Having now got a test/potential layout the testing of tracks, connections and operation began. During this stage I felt I was trapped on the Island of Sodor – Engines stalled on points, carriages toppled on bends and points. In fact if it was a real railroad manager I would be imprisoned for being a danger to public safety. Of the 22 locomotive models 6 of them are over 40 years old. The oldest is an original Hornby Dublo “Coronation” pacific – unstreamlined “City of London”. This engine is 50 years old that I know of.
This engine has not graced the new layout as it is currently away for some much needed TLC. Hopefully on completion of the TLC and makeover it will be returned in BR green and renumbered/renamed as 46242 “City of Glasgow”. This work is being carried out by another good friend Paul James in Bury. Six of the older engines have been consigned to display models as they have trouble with points due to the current Hornby and Peco set tracks being of a finer scale than the old system 4 Hornby track. The models’ wheel flanges are too deep for the modern scale tracks. The other 16 have managed (eventually) the full layout with little if not none adjustment.
Testing of the track layout revealed that I needed to add dead (Isolated) sections. Current price for Hornby Isolated rail is 8.10 UK Pounds, Peco ranges between 3 to 5 UK Pounds dependant on where you purchase them. Cheapest way is to purchase Peco plastic fishplates and provide off/on switch to turn on /off the isolation. Apart from the original 11 isolated tracks a further 18 were required. As a young child I watched with wide eyes the various layouts at model railway exhibitions. The miniature landscape, towns and trains captured my imagination and attention. However, I never really gave a thought to how all that was achieved and the skills one needed to bring a toy train set into a miniature railway. Now at the age of 65 I was about to enter that reality.I’ve failed at many things and in particular Technical work at Senior Secondary School. Hand me a tool and I was sure to do more damage to myself than to the wood, metal etc. As for soldering, it was more like branding I have dim recollections of taking the soldering iron, filing it clean, heating it and then introduce it to flux and solder and watch the item melt. Now I was about to handle a small cutting disc to cut a rail track, then make use of these new fangled electric soldering iron (a lot smaller than those I used at school) and solder wire to the side of a small rail. Needless to say, but I will, I got burned but one soon learns when driven by necessity.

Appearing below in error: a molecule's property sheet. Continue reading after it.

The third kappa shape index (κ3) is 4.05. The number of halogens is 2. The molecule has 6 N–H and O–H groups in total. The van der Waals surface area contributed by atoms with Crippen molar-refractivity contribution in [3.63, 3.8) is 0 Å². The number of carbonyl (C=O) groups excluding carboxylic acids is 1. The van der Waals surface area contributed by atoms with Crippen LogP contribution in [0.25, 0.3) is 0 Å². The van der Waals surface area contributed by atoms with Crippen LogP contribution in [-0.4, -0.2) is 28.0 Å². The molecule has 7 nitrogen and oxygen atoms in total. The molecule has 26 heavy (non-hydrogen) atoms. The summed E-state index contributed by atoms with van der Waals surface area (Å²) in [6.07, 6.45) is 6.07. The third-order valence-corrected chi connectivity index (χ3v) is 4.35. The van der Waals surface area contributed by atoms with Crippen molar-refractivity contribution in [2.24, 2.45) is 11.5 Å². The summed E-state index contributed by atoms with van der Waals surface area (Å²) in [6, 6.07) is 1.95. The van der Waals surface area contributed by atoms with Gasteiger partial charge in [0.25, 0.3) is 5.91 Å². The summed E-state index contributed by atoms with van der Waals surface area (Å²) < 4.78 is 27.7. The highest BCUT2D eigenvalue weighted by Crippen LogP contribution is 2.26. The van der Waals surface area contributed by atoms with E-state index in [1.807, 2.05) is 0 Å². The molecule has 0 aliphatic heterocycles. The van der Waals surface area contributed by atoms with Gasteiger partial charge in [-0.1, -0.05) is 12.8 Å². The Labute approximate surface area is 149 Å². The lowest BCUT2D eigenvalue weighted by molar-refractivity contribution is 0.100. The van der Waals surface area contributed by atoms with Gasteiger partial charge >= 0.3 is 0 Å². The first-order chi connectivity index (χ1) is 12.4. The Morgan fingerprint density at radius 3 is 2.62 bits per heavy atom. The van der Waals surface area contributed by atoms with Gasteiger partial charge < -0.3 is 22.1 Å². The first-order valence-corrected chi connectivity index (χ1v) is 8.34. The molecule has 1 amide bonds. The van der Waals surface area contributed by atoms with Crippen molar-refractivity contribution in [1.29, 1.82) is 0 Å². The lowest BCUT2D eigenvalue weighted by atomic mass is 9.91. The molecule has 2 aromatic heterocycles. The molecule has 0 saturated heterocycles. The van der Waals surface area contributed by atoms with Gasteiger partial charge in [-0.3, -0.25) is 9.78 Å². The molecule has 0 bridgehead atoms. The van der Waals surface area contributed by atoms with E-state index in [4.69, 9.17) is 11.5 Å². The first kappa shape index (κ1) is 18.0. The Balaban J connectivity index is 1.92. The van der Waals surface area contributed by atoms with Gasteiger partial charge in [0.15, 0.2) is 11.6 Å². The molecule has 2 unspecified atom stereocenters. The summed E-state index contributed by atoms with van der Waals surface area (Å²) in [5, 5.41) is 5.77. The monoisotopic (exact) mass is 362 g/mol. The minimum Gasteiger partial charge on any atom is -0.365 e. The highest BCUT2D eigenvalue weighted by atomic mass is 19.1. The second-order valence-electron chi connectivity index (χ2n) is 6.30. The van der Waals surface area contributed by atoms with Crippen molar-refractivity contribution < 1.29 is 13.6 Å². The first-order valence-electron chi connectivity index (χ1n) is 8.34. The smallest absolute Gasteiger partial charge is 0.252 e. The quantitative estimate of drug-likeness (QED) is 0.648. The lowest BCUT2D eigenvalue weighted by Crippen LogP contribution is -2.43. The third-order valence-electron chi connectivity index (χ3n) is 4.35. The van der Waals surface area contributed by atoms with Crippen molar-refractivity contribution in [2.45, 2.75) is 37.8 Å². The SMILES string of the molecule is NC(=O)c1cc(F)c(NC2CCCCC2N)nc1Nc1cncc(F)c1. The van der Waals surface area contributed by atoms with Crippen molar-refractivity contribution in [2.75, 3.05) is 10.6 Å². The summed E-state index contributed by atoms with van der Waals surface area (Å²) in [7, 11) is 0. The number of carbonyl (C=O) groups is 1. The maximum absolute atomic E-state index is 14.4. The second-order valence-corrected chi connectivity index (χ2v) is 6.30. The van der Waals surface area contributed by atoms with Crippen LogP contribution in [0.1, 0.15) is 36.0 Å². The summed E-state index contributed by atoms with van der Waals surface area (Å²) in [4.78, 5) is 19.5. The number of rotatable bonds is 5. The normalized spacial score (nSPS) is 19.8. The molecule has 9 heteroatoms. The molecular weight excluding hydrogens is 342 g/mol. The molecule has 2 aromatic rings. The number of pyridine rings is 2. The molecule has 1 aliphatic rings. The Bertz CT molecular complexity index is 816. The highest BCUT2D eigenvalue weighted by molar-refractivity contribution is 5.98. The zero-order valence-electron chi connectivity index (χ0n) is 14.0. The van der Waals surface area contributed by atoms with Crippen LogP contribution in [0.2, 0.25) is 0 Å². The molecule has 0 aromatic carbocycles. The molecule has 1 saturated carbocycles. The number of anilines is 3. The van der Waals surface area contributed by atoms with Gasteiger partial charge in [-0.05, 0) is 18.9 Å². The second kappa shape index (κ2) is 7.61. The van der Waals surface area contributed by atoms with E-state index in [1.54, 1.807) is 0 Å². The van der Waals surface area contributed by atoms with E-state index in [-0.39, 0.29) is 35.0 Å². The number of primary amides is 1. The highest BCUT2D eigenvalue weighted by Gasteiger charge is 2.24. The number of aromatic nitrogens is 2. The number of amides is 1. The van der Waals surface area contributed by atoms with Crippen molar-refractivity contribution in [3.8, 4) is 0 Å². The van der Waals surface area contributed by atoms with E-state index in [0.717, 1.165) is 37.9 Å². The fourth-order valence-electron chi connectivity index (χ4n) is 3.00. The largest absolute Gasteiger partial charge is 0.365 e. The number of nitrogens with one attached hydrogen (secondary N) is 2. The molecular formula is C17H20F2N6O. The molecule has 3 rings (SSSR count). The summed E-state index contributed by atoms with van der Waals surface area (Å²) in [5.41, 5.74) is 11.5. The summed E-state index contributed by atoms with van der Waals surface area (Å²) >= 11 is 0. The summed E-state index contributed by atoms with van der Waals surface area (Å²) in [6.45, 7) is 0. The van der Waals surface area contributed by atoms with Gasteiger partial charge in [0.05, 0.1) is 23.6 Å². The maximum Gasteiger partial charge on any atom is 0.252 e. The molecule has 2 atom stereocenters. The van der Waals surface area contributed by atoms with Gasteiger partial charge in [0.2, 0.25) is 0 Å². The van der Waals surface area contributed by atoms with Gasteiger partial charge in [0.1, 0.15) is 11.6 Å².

This was the stage were I should have been removed for the sake of safety to the public. The joint may not be tidy or pretty but it worked, it held the wire to the rail and power flowed when turned on. One done only another 18 pair to do. Of course one has to run the wires to a convenient accessible spot so the iso track can be switched on when needed. At this stage of construction I did temporary bridging to a) test the joints, b) Test that all stock ran and c) until I created a control box.
Once again it was time to test every loco and carriages to ensure that they could get by the solder joints and that the isolating did work, track was isolated and power could be restored making it live again. I did spend a few hours gently sanding down the bumpy solder to a smooth level for all to pass without falling off the track. During this time my partner Susan had been busy creating backscene, devising a station road approach and producing platforms to meet the requirements of our station. Like all stations it need a name our joint decision was:
“Ennitoun” pronounced “Any Town” . Oh yes I forgot, it was not all playing with tools, trains and wires. Inbetween times we built from kit form, the Station from a “Superquick” kit. A signal box,
and a locomotive shed. It was not all playing with trains..sometimes it was playing with emmotions ranging from frustration, anger, tears and satisfaction when all worked.